Geneva (dpa). On the banks of the Ciliwung River near the Indonesian capital Jakarta, old yoghurt and soup pots, beverage containers, toothpaste tubes and empty plastic bags are piled high.
These are the consequences of the plastic waste business. The industry speaks of valuable raw materials, and countries actually export plastic for recycling. But a lot ends up on riverbanks and beaches in distant countries.
But there is movement: Since January 2021, the export of non-recyclable waste has been banned under the “Basel Convention on the Control of Transboundary Shipments of Hazardous Wastes and Their Disposal”. EU companies are only allowed to export clean and well sorted plastic waste for recycling. And the third largest container shipping company in the world, the French CMA CGM, has announced that it will no longer transport plastic waste from June 1st. According to the company, the promise has already been implemented.
Not a role model yet
Is this the beginning of the end of this business? It doesn’t look like it. The Hamburg shipping company Hapag-Lloyd, the world’s number 5 among the container giants, emphasizes that protecting resources and recycling management are important. But she worries about the plastic recycling industry. “We therefore do not intend to stop this type of transport for the time being,” says a spokesman for the German Press Agency. The industry leader, the Swiss shipping company MSC, also regards plastic waste as legitimate cargo. And the number 2, the Danish Maersk, would at best consider an industry-wide solution.
The plastic waste expert of the environmental organization Greenpeace, Manfred Santen, speaks of waste colonialism. «Do we want to send our dirt to developing countries and say: do something with it? We don’t think that’s right.” Take Indonesia as an example: plastic waste usually arrives there mixed with paper waste, says Yuyun Immawati from the environmental foundation Nexus3. Because the local recycling industry needs paper, they put up with the plastic that comes with it.
In the paper containers, 40 percent are mostly plastic and other waste, says Muhammad Kholid Basyaiban from the environmental group Ecoton. The importers dumped the plastic waste at the paper mills. “People look for and sell recyclables to plastic recyclers. They sometimes earn more than 30 euros a day,” he says.
Chicken eggs contaminated with dioxin
What could not be recycled was partially dried and used by factories for heating. This would release toxic substances, including dioxin. In 2019, Nexus3 and Ecoton reported that eggs from free-ranging chickens near factories had high dioxin levels. The last residue of the material pollutes rivers or beaches. The more than 180 contracting states of the Basel Convention will take stock in Geneva at the beginning of June as to whether the tightened export regulations will apply.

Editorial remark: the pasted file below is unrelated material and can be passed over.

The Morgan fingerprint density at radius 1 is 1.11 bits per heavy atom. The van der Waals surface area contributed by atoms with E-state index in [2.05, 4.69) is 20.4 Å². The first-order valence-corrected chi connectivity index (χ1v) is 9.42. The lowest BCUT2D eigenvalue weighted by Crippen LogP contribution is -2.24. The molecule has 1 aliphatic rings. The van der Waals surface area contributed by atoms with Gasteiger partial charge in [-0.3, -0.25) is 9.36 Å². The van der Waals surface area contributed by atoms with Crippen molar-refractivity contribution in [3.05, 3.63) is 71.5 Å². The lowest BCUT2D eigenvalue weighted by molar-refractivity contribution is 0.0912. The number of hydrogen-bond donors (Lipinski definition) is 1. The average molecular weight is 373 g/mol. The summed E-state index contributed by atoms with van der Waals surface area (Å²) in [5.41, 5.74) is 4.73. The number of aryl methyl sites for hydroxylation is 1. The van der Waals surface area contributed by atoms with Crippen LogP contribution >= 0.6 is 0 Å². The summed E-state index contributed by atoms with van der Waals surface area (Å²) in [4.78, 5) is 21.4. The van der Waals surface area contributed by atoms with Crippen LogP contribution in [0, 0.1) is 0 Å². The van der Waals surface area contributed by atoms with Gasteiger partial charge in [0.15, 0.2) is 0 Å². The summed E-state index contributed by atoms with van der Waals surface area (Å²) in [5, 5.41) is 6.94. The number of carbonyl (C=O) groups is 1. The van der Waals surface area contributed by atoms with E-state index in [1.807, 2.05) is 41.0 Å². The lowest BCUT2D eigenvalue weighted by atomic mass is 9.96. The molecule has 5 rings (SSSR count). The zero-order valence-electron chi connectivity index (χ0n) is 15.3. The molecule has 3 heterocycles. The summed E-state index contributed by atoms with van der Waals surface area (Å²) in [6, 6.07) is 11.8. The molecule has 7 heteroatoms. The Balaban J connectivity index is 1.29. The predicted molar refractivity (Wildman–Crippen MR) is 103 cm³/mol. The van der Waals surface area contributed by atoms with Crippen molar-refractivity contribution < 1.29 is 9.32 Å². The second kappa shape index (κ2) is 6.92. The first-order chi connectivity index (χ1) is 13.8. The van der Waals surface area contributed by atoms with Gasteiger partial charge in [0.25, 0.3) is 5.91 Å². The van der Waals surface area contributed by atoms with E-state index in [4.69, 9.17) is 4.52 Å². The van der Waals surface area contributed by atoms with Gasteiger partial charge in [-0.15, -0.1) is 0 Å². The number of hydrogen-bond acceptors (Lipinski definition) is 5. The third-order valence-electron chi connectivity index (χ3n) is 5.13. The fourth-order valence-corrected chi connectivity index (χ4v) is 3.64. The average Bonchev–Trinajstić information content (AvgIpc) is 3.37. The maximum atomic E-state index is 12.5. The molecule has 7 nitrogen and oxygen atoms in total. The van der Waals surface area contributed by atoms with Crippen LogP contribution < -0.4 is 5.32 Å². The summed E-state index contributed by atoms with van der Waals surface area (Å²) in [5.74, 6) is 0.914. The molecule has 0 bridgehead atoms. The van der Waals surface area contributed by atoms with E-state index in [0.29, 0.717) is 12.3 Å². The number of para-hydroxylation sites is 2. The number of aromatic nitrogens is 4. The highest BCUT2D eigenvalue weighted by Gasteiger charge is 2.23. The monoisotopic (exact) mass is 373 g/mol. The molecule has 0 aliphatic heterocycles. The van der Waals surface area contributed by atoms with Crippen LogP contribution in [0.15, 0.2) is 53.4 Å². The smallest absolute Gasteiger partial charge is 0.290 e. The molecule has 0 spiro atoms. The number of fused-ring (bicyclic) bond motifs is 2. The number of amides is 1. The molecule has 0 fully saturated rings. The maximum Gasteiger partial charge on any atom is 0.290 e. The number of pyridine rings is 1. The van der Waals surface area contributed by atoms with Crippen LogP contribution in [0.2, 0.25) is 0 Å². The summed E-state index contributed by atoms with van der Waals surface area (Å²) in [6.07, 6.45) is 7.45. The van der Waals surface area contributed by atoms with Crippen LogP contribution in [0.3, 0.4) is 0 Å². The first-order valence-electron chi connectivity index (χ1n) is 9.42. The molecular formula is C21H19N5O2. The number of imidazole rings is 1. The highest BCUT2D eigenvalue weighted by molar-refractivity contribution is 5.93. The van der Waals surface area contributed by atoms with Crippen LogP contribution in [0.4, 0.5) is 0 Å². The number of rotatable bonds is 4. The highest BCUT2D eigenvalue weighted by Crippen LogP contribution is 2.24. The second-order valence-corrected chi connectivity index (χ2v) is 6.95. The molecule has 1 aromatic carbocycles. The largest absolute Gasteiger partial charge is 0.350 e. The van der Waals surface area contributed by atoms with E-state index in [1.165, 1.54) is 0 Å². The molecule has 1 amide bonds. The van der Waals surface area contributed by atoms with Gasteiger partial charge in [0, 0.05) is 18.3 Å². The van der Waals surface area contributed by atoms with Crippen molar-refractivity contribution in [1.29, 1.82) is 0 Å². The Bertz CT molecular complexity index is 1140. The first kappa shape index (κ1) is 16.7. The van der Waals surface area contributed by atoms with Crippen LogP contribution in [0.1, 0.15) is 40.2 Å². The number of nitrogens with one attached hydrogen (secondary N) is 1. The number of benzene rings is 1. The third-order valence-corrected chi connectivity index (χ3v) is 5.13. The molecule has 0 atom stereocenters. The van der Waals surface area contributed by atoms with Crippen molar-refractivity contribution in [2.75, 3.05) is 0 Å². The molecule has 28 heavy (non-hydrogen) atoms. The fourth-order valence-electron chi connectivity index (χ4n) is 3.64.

Plastic waste exports from Germany are declining. According to the Federal Association of German Waste Management, Water and Raw Materials Management (BDE), in 2021 it was 766,000 tons – more than estimated in January (697,000 tons), but still a low. This is probably partly due to the corona pandemic, says BDE spokesman Bernhard Schodrowski. However, the trend has been declining slightly for a few years. Indonesia hardly plays a role for German waste, most of it goes to the Netherlands and Turkey.
Plastic is a valuable raw material, says Schodrowski: “World trade thrives on the international exchange of goods. This also applies to waste, because as a raw material for recycling, it is a commodity.” The association is convinced that most exports are properly sorted and processed in the destination countries. “Illegal shipments of waste must of course be pursued rigorously,” says Schodrowski.
Environmentalist Jim Puckett, executive director of the Basel Action Network, says that plastic waste from households can hardly be sorted as flawlessly as it would be necessary for legal export. He also does not consider plastic to be a valuable raw material. On the one hand, the material consists of countless different polymers and environmentally harmful additives. On the other hand, plastic becomes so weak during recycling that it only survives one or two passes, and new products always need a large proportion of fresh plastic.
Only one thing helps: use less plastic. “It’s like a flood in the bathroom. You don’t get the rag to wipe it up first, you turn off the tap first,” says Puckett. Until then, you have to take care of the dirt in your own country, demands Greenpeace man Santen: “Germany prides itself on having everything under control technically, so it should also be able to recycle the waste , die here accrue.”
© dpa-infocom, dpa:220525-99-422762/2